For about a century, US foreign policy has been based on the strategic imperative of preventing the formation of a regional hegemon in Europe and East Asia. It is one of the main reasons why they intervened in the First and Second World Wars, and severely thwarted the Soviet expansive plans. Since the beginning of the Cold War, these two regions have also been joined by the Middle East (and more precisely the Persian Gulf), mainly due to the enormous energy reserves.
And it is within this perspective that we should read the American containment strategy towards Iran. In fact, in recent years Teheran has not only managed to establish respectable armed forces, both quantitatively and qualitatively, but above all it has taken advantage of some regional geopolitical implications to expand its network of alliances and political influence in Lebanon, in the Yemen, and in particular in Syria and Iraq. Finally, the acquisition of the atomic bomb would further increase the geopolitical weight of Tehran, thereby weakening the strategic and negotiating position of the United States in the region.
However, an excessive use of resources towards Iran would be a big mistake on Washington's part. Notwithstanding the foregoing, in fact, not only does Tehran not represent a real threat to American national security, but above all the United States should turn most of its resources into the containment of China, the only nation potentially capable of affecting "hegemony". global".
Taking into account the economic and demographic level (the foundations of any form of national power), Iran is the holder of a GDP of just 1.64 trillions of dollars unlike the almost 20 trillion dollars of wealth produced by the USA (data cia. gov). Even in demographic terms, the United States with a population of 329 million inhabitants (and growing) outclass Iran with "only" 83 million inhabitants.
In comparison, China has a population of over 1 billion, and a GDP that in a few years will exceed the US, thus becoming the world's leading economic power. Even in technological terms, especially in the field of artificial intelligence and quantum, Beijing has shown that it is not too far (or even at the same level in some cases) from its rival stars and stripes. The situation of the armed forces is a bit less rosy - despite recent advances in rocketry - a sector in which the United States continues to hold the record for the time being.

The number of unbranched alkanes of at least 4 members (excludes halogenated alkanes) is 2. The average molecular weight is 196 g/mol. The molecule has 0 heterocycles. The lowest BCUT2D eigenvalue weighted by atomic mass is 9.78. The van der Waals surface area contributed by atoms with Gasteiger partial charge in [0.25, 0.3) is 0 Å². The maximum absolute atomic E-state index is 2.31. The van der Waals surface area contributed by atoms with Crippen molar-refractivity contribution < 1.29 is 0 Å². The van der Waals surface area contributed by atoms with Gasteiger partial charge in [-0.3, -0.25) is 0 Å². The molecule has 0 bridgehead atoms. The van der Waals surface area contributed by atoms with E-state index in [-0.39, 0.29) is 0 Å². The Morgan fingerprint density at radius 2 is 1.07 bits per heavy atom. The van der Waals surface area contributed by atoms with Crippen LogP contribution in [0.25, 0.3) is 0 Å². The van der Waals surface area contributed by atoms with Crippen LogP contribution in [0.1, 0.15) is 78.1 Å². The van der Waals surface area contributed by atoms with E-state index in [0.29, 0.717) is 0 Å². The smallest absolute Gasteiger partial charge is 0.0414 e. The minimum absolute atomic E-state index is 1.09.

For centuries accustomed to thinking of themselves as the center of the world (ZhŇćnggu√≥ - šł≠Śúč - literally means "Kingdom of the Middle", ndd), China is progressively returning to the international arena, determined to play a leading role at the same level as the United States, if not even higher. Pharaonic infrastructure projects such as those deployed in the development of the "silk roads", and the formation of institutions parallel to those created and dominated by the West following the Second World War, such as the Asian Investment Bank and the Cooperation Organization Shanghai, attest to this imperial will (and vocation?).
Therefore, if from an American perspective the containment of Iran is essential to prevent it from acquiring the nuclear weapon (a deterrent which, however, in the long term the Ayotallah regime seems in any case intent on procuring as a defensive guarantor of last resort, and notes the impossibility of trusting the United States, and other nations), and turning into a regional hegemon capable of deciding the beauty and the bad weather in one of the most important areas in the world in terms of energy and strategy; the latter should not be pursued to the detriment of the wider geopolitical competition against China. In fact, this colossus requires the highest concentration of financial, diplomatic and military resources to be effectively faced.
At stake is the status of "global power number one", with all the consequences that this "role" entails.
Photo: US Air Force / IRNA / Ministry of National Defense of the People's Republic of China